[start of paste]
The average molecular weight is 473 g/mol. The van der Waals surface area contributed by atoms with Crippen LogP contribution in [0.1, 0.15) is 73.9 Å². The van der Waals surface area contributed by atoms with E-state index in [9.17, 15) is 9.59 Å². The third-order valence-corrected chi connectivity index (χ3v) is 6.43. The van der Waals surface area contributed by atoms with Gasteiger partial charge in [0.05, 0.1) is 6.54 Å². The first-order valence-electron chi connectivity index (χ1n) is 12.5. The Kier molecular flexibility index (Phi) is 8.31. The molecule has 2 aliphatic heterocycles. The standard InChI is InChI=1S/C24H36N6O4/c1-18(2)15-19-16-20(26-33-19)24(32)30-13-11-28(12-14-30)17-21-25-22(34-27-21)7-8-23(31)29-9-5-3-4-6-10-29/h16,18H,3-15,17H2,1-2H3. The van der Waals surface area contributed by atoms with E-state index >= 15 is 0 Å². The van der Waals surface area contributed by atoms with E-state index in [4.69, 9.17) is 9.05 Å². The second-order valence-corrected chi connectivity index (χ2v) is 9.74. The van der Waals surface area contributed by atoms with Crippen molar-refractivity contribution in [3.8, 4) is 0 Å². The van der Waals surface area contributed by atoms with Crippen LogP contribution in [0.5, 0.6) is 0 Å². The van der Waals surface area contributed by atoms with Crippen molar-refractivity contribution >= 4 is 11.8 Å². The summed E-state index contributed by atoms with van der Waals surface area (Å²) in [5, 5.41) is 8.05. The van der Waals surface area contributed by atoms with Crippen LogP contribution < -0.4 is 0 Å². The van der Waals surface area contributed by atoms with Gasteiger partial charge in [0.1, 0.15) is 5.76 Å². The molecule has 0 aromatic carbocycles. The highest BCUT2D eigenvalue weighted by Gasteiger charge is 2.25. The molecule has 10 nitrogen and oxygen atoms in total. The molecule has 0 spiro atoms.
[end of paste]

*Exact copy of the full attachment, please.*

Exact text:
The average molecular weight is 473 g/mol. The van der Waals surface area contributed by atoms with Crippen LogP contribution in [0.1, 0.15) is 73.9 Å². The van der Waals surface area contributed by atoms with E-state index in [9.17, 15) is 9.59 Å². The third-order valence-corrected chi connectivity index (χ3v) is 6.43. The van der Waals surface area contributed by atoms with Gasteiger partial charge in [0.05, 0.1) is 6.54 Å². The first-order valence-electron chi connectivity index (χ1n) is 12.5. The Kier molecular flexibility index (Phi) is 8.31. The molecule has 2 aliphatic heterocycles. The standard InChI is InChI=1S/C24H36N6O4/c1-18(2)15-19-16-20(26-33-19)24(32)30-13-11-28(12-14-30)17-21-25-22(34-27-21)7-8-23(31)29-9-5-3-4-6-10-29/h16,18H,3-15,17H2,1-2H3. The van der Waals surface area contributed by atoms with E-state index >= 15 is 0 Å². The van der Waals surface area contributed by atoms with E-state index in [4.69, 9.17) is 9.05 Å². The second-order valence-corrected chi connectivity index (χ2v) is 9.74. The van der Waals surface area contributed by atoms with Crippen molar-refractivity contribution in [3.8, 4) is 0 Å². The van der Waals surface area contributed by atoms with Crippen LogP contribution in [0.5, 0.6) is 0 Å². The van der Waals surface area contributed by atoms with Crippen molar-refractivity contribution >= 4 is 11.8 Å². The summed E-state index contributed by atoms with van der Waals surface area (Å²) in [5, 5.41) is 8.05. The van der Waals surface area contributed by atoms with Crippen LogP contribution < -0.4 is 0 Å². The van der Waals surface area contributed by atoms with Gasteiger partial charge in [0.1, 0.15) is 5.76 Å². The molecule has 0 aromatic carbocycles. The highest BCUT2D eigenvalue weighted by Gasteiger charge is 2.25. The molecule has 10 nitrogen and oxygen atoms in total. The molecule has 0 spiro atoms.